[in San Francisco], the main industry is tech, so everyone you meet is like, ‘I work at Facebook,’ ‘I work at Google,’ ‘I work at YouTube,’” says Richardson. “In Nashville, it [the main industry] really is the music industry. Everyone’s like, “I am a songwriter. I’m a producer. I’m a backup singer. I teach guitar lessons, but I’m also in this band.”
Her music has grown with that kind of focus. Her latest album, We Are Gathered Here, is a deep and rich collection of songs. From the elecro-influenced opener “Wanted” to the soft and emotive “Before the Chorus,” it is an album that invites you in for a fireside chat and creates moments to disappear into.
At Amado’s she performs solo, and it is a fitting complement to the rustic decor of the venue. The distortion of the guitars adds a layer of soulfulness to the sound, which is as raw as it is beautiful.
I ask about the cultural differences she sees in Nashville compared to the Bay Area, and she tells a story about an experience at Nashville Flea Market during the beginning of the election cycle. “I saw a bumper sticker,” she explains, “It said, ‘Hillary Clinton is just a white Obama with PMS!’ I was like — ‘Alright. We’re not in San Francisco anymore’…that’s racist and sexist, and it’s like 10 words — that’s quite an accomplishment,” she says, only half-jokingly.
“It’s definitely different…[there are] some benefits to not being in my liberal bubble anymore. My thoughts are challenged a lot more. I have to think about what I believe in,” she says. “I think that’s changed me as an artist and a person.”
“I have people on the street that I live on, in Tennessee, that have Confederate flags in their yard,” she says when I ask about whether or not she ever feels unsafe. “Being face-to-face with it, it challenges you a lot more to [ask], ‘OK. Where is this coming from?’” she says. “You really do start to question things more…Being a woman of color and seeing a big pickup truck that’s jacked up and some young dude driving it with two Confederate flags flying in the back. That’s immediately making me tense up,” she says.
A lot of this went into her music; it is one of the reasons We Are Gathered Here feels cathartic to listen to. “I’m a deeply personal writer. My songs are generally just meditations on things that I’m feeling or going through,” she explains. “I went through the whole emotional period of thinking Donald Trump is a joke…to the outcome [of the election], which was devastating. The album was made through that whole time period,” she says. “After we finished it, when I was trying to think of a title for it, I was just ruminating on our whole process. It was a very collaborative record. I made it with two producers in Nashville and wrote some of the songs with them as well. That’s why it’s called ‘We Are Gathered Here,’ because I just felt we’re in this moment where we just are with each other. That’s what we have,” she says.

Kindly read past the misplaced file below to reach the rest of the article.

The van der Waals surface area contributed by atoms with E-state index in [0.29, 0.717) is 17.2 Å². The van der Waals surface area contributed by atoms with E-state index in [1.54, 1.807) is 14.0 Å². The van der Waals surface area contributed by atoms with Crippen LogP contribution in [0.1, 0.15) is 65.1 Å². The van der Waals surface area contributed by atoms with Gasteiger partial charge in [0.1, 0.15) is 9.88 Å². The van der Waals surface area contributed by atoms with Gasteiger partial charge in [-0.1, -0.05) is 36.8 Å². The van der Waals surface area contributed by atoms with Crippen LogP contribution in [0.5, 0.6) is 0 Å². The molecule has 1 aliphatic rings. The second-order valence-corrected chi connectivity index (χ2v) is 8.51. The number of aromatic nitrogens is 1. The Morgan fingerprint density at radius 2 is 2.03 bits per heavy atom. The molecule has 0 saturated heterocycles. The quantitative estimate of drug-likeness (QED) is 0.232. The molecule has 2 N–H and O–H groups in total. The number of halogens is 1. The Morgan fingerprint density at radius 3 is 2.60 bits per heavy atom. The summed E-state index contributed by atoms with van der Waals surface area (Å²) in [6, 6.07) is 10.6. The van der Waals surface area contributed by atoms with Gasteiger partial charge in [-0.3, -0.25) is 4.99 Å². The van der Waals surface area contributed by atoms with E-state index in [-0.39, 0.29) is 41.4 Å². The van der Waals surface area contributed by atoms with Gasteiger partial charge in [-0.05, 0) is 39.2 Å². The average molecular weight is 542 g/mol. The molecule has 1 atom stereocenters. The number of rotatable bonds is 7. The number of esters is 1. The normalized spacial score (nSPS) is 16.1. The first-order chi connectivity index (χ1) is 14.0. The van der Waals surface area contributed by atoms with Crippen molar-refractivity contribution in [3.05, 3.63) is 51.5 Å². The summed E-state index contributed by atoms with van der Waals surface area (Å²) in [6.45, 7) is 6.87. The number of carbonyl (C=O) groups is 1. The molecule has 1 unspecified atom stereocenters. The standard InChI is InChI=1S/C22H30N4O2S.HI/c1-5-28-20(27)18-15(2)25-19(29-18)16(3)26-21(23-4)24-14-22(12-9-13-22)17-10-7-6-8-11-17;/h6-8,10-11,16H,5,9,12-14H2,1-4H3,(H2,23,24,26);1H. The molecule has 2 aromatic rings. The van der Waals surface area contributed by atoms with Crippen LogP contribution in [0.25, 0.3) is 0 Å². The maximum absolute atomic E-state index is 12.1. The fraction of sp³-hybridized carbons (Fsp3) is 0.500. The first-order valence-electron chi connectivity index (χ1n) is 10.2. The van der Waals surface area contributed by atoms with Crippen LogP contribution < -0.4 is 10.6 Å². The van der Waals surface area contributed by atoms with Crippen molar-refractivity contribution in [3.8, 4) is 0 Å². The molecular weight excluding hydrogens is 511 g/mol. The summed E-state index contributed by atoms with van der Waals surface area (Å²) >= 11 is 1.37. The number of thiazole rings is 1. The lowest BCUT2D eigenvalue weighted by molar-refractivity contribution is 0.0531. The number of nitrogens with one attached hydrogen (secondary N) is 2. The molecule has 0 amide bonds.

We’re gathered here because that is what we have. It is a statement that lingers in my mind for much of the evening. A raw statement on the situation many people in this country find themselves in. Using experiences and safe spaces, we have to make sense of what is happening around us. Thursday very much felt like a shared experience. When Richardson joked about “talking to someone you don’t know” while she was tuning her guitar, conversations and laughter almost immediately filled the room.
Opening the night were Al Harper, playing their first show, and Debbie Neigher’s new project, Lapel. With a Julie Indelicato on sound, it felt like the show was doubling as a celebration of Bay Area women in music, ahead of Saturday’s march!
At the end of our interview, Richardson reminisces about the city — and its changes — one last time. “When I left San Francisco, the scary thing to me was seeing all the places that I had played starting out, starting to close,” she says. “It just really saddened me because I think the culture of the Bay, especially in San Francisco with the amount of money that’s here with the tech thing, it seems, in a sense, the art was getting lost.
“What is a culture in a city without the art? That really is what makes people love this place, even if they don’t realize it. [What] makes a city vibrant, is the artists,” she says. “That’s why it’s really special for me to be playing here again, because I thought this place was lost forever, but when I heard that it had a new name and they were still doing shows here, I was like, ‘That would be perfect to come back here and play again.’”